This post will review the basic botanical timeline of the cacao tree, how it grows from seed to fruiting tree, as well as the differences in sustainability practices in historic Meso-America versus modern West Africa. I will ultimately argue that because cacao production has and will continue to play a large role in economies for decades, and because of the modern challenge of climate change, it would be hugely beneficial for cacao plantations to adapt more sustainable and earth-friendly production practices.
Cacao first originated in Mesoamerica around 1500 B.C. and was cultivated and used for many purposes: drink, food, a form of currency, a symbol of status, a part of social and religious rituals, and more. As it became increasingly valuable, demand for production skyrocketed, and people were forced to optimize their cultivation techniques, (“The History of Chocolate.”). However there were many limitations to their progress. There was little knowledge about processes like pollination and issues like disease, and not enough room for experimentation with things like fertilization.
The most popular variety of cacao plant, scientifically known as Theobroma cacao, is particularly stubborn to cultivate compared to other fruiting trees (think apple or orange trees). It relies on animal or human interference to begin its life cycle, as a new tree cannot grow without the cacao seeds being separated from their tough pod encasing, (Martin, “01 Introduction.”). In order for the seed to sprout and begin growing, temperatures must remain between 70 and 80 degrees Fahrenheit, which was generally the natural climate of then-Mesoamerica. The soil must be damp but not wet, as the cacao seedlings are prone to rot, (Stallsmith, “How to Grow Cocoa Beans.”). There must be a moderate amount of sun, however they can be grown either in the shade of the canopy of other trees or in direct sunlight (a topic that will be discussed later). In 1500 B.C. there was no technology to create these conditions artificially, thus making production at that time very difficult, inconsistent, and always subject to climate cycles.
After the cacao seedling has begun growing, it takes between four and five years to bear flowers and then pods. A single tree can have 6,000 flowers yet only naturally produce 20 cacao pods, which is an unfortunate discrepancy in potential yields. The cacao tree has a fruiting habit that produces both the flowers and the pods directly on the trunk, which is called cauliflory. Unlike other fruit trees, cacao is not pollinated by bees. Before artificial pollination was utilized, small flies called midges were the sole pollinators for cacao crops, which partially explains why the cacao tree produced so many flowers yet so few pods – less than 5% of the flowers are actually pollinated. Fallen leaves from the trees insulated the ground when rotting, keeping moisture in while simultaneously providing the perfect environment for midges to reproduce and thus continue to pollinate, (“Life Cycles of Cacao Pollinating Midges (Forcipomyia Spp.) and Some Notes on the Larval Behavior in the Laboratory.”). An image of the cacao flowers can be seen below. Once the cacao pods turn from purple to yellow to green, they are harvested from the tree, and then peeled to reveal the seeds. They are then dried, fermented, and ground, and finally the resulting product can be used for whatever purposes are intended. A single cacao tree lives for about 25 years on average, with 20 of those years being productive, (Martin, “04 Sugar and Cacao.”).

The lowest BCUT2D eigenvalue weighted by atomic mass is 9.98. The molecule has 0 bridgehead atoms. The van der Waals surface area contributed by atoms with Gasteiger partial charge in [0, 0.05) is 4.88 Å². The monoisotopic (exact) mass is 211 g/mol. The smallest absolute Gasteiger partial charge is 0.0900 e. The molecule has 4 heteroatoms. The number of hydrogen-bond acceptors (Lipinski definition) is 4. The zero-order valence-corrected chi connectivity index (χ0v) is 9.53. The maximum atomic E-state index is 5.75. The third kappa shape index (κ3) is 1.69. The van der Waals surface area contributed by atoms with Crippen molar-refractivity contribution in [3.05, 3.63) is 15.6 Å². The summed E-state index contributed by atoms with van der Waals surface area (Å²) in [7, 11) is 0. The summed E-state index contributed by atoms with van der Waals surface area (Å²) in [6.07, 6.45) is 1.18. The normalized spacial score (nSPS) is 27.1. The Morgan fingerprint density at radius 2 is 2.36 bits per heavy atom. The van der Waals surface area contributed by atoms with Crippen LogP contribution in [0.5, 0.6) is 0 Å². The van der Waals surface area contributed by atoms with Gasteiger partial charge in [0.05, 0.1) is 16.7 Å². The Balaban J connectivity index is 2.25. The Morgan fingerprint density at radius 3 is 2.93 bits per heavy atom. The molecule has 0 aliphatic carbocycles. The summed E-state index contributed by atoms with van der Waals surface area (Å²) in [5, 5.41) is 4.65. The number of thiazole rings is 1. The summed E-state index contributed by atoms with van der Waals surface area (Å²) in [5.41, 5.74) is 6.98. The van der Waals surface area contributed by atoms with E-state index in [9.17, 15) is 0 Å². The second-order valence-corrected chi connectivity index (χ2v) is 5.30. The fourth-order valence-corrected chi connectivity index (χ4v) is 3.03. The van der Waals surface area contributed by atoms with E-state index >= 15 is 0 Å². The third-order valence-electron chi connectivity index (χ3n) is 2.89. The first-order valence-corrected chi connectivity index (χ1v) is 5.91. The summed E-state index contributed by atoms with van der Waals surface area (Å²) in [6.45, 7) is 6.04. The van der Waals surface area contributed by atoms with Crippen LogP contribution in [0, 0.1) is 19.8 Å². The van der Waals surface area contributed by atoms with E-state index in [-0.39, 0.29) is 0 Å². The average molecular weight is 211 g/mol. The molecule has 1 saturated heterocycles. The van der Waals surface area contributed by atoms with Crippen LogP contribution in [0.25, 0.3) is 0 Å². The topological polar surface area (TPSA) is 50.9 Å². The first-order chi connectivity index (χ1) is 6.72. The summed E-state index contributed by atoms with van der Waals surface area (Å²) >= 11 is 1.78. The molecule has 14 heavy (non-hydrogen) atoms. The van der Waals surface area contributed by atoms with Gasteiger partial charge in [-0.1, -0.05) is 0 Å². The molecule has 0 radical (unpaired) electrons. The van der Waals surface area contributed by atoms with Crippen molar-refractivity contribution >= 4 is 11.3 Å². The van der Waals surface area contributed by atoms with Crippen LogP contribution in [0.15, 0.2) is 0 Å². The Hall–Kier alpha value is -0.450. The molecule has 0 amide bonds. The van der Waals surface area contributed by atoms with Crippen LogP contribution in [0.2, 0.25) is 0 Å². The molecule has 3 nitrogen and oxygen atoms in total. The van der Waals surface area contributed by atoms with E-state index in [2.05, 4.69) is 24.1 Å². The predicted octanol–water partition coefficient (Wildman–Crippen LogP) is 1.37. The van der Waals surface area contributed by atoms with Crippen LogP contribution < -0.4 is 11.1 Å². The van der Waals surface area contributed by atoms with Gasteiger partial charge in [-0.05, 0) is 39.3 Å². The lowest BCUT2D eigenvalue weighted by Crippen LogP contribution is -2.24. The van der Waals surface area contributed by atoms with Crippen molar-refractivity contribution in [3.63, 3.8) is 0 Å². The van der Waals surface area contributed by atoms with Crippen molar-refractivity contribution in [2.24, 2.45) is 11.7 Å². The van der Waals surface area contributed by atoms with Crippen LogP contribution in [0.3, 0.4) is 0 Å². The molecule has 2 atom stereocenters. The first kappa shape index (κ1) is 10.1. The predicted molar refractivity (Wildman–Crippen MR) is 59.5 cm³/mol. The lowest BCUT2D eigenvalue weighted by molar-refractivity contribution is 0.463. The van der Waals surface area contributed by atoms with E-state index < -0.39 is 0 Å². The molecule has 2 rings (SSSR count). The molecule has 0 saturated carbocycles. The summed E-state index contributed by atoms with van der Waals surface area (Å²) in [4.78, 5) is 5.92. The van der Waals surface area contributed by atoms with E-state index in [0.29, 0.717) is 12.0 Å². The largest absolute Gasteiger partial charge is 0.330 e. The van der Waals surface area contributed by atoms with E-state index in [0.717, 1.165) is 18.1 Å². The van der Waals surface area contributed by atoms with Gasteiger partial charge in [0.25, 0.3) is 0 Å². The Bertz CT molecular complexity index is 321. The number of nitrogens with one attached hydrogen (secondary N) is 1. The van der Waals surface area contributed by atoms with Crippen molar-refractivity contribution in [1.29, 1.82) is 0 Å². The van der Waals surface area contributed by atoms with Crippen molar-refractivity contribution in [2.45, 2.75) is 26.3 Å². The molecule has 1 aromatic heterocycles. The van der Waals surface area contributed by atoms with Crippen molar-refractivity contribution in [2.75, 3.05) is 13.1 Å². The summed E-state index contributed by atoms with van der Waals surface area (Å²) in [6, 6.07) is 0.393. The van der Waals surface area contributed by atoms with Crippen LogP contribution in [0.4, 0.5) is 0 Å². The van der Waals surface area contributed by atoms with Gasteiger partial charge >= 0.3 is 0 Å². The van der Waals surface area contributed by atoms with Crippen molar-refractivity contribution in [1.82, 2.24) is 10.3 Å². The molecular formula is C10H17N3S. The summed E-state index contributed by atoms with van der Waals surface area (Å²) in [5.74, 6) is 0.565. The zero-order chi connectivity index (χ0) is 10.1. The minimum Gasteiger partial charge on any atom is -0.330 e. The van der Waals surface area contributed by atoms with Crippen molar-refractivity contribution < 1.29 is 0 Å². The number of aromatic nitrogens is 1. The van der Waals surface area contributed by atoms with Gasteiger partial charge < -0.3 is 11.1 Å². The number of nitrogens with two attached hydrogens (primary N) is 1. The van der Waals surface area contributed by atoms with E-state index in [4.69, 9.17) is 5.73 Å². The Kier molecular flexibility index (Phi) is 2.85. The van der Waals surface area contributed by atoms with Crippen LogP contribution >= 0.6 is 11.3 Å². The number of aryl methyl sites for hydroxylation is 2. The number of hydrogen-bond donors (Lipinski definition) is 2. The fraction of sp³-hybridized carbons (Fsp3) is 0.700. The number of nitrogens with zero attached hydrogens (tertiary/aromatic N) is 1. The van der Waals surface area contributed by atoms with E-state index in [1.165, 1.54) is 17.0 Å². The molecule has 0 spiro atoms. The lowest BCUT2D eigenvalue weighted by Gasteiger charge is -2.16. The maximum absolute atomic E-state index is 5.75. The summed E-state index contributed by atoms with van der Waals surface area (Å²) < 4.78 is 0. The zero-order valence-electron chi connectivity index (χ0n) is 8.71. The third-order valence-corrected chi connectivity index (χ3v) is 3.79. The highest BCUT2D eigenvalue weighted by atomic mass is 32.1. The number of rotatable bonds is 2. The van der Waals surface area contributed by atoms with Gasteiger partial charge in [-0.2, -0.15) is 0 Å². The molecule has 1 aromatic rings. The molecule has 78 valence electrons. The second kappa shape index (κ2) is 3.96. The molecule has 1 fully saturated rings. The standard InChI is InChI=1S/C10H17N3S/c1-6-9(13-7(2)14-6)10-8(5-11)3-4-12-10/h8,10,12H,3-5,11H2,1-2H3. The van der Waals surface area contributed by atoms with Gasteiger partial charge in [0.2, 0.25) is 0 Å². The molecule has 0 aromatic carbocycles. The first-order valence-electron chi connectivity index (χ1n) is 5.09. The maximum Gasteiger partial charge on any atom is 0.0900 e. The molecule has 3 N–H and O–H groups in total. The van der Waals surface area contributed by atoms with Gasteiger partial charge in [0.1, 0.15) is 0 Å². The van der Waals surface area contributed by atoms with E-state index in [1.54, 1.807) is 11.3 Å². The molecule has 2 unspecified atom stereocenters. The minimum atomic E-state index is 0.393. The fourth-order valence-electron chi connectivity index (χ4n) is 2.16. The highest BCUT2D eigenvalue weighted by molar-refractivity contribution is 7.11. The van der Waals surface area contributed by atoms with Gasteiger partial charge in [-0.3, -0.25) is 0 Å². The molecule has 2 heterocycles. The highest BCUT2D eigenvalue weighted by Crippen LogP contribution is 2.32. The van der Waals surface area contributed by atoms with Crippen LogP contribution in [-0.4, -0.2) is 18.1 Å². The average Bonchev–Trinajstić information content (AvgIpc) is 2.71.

In the hundreds of years between 1500 B.C. Mesoamerica and modern-day Africa and South America, a lot has changed in the world. The attitude towards the production of most consumed goods in the world shifted from being solely focused on quantities and output to the acknowledgement that there must be a balance between output and sustainability. There has only been an increase in demand for cacao due to the increase in chocolate production and consumption worldwide, and unlike hundreds of years ago, we now face the problem of rapid climate change. It is critical that cacao farmers around the world shift their farming techniques to both maximize production while minimizing the negative impacts on the cacao laborers as well as the environment, (“A Strategy to Safeguard the Future of Chocolate.”).
Long ago, increasing cacao production meant bringing in more people to work the plantations. Now, we have technology and knowledge about effective pollination, fertilization, and tree growth patterns. In modern-day Ghana, cacao production is a huge part of the economy, as well as an critical source of income for both farmers and young adults who work on the farms. The Ghanian cacao-governing body, called COCOBOD, works to provide their farmers and the cacao workers with the knowledge and tools they need to maximize production, quality, and income while minimizing crop loss and damage to the environment, (“Ghana Cocoa Specification.”). In the video below, young Ghanians artificially pollinate cacao trees to increase the percentage of flowers that yield cacao pods.
Without the work of people like Derick Owusu, the cacao trees would naturally produce only a small fraction of the number of pods they do when they are artificially pollinated by humans, (COCOA HAND POLLINATION.) Although midges do still assist in the process, the flies don’t naturally have the ideal habitat they once did in Mesoamerica. Now, cacao farmers often sweep the dead leaves off of the ground underneath the trees to maintain paths in between the rows of crops. In the process of doing so, the moist, rotting environment that midges typically thrive in is destroyed, so human interference is now critical to the production of cacao pods.